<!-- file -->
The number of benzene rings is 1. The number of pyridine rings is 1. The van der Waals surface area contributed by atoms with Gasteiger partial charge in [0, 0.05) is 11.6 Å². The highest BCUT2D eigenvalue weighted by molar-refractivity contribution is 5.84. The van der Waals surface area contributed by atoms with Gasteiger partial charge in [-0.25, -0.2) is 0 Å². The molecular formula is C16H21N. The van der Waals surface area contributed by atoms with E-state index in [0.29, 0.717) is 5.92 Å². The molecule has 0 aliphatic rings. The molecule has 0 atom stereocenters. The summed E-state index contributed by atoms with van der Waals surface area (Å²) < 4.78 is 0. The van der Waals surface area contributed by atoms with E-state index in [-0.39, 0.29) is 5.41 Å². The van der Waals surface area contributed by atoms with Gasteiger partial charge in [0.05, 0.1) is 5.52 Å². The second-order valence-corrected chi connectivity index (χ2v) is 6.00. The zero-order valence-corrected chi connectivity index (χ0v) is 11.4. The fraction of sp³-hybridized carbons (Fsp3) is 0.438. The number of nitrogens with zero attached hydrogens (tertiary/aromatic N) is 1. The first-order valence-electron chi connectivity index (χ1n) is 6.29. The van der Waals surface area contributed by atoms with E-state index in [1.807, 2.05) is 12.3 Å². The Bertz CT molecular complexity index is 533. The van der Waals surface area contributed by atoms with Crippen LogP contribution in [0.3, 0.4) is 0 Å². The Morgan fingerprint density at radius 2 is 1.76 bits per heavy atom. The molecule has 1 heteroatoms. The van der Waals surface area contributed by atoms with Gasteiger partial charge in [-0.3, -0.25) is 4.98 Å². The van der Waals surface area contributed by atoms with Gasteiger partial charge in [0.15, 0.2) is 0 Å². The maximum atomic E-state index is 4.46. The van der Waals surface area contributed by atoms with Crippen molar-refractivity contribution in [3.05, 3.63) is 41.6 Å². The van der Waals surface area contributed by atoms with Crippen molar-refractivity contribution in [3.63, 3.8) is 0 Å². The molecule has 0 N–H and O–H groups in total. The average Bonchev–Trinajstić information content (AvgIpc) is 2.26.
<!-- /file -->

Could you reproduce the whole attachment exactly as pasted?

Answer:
The number of benzene rings is 1. The number of pyridine rings is 1. The van der Waals surface area contributed by atoms with Gasteiger partial charge in [0, 0.05) is 11.6 Å². The highest BCUT2D eigenvalue weighted by molar-refractivity contribution is 5.84. The van der Waals surface area contributed by atoms with Gasteiger partial charge in [-0.25, -0.2) is 0 Å². The molecular formula is C16H21N. The van der Waals surface area contributed by atoms with E-state index in [0.29, 0.717) is 5.92 Å². The molecule has 0 aliphatic rings. The molecule has 0 atom stereocenters. The summed E-state index contributed by atoms with van der Waals surface area (Å²) < 4.78 is 0. The van der Waals surface area contributed by atoms with E-state index in [-0.39, 0.29) is 5.41 Å². The van der Waals surface area contributed by atoms with Gasteiger partial charge in [0.05, 0.1) is 5.52 Å². The second-order valence-corrected chi connectivity index (χ2v) is 6.00. The zero-order valence-corrected chi connectivity index (χ0v) is 11.4. The fraction of sp³-hybridized carbons (Fsp3) is 0.438. The number of nitrogens with zero attached hydrogens (tertiary/aromatic N) is 1. The first-order valence-electron chi connectivity index (χ1n) is 6.29. The van der Waals surface area contributed by atoms with E-state index in [1.807, 2.05) is 12.3 Å². The Bertz CT molecular complexity index is 533. The van der Waals surface area contributed by atoms with Crippen LogP contribution in [0.3, 0.4) is 0 Å². The Morgan fingerprint density at radius 2 is 1.76 bits per heavy atom. The molecule has 1 heteroatoms. The van der Waals surface area contributed by atoms with Gasteiger partial charge in [-0.3, -0.25) is 4.98 Å². The van der Waals surface area contributed by atoms with Gasteiger partial charge in [0.15, 0.2) is 0 Å². The maximum atomic E-state index is 4.46. The van der Waals surface area contributed by atoms with Crippen molar-refractivity contribution in [3.05, 3.63) is 41.6 Å². The van der Waals surface area contributed by atoms with Crippen molar-refractivity contribution in [3.63, 3.8) is 0 Å². The molecule has 0 N–H and O–H groups in total. The average Bonchev–Trinajstić information content (AvgIpc) is 2.26.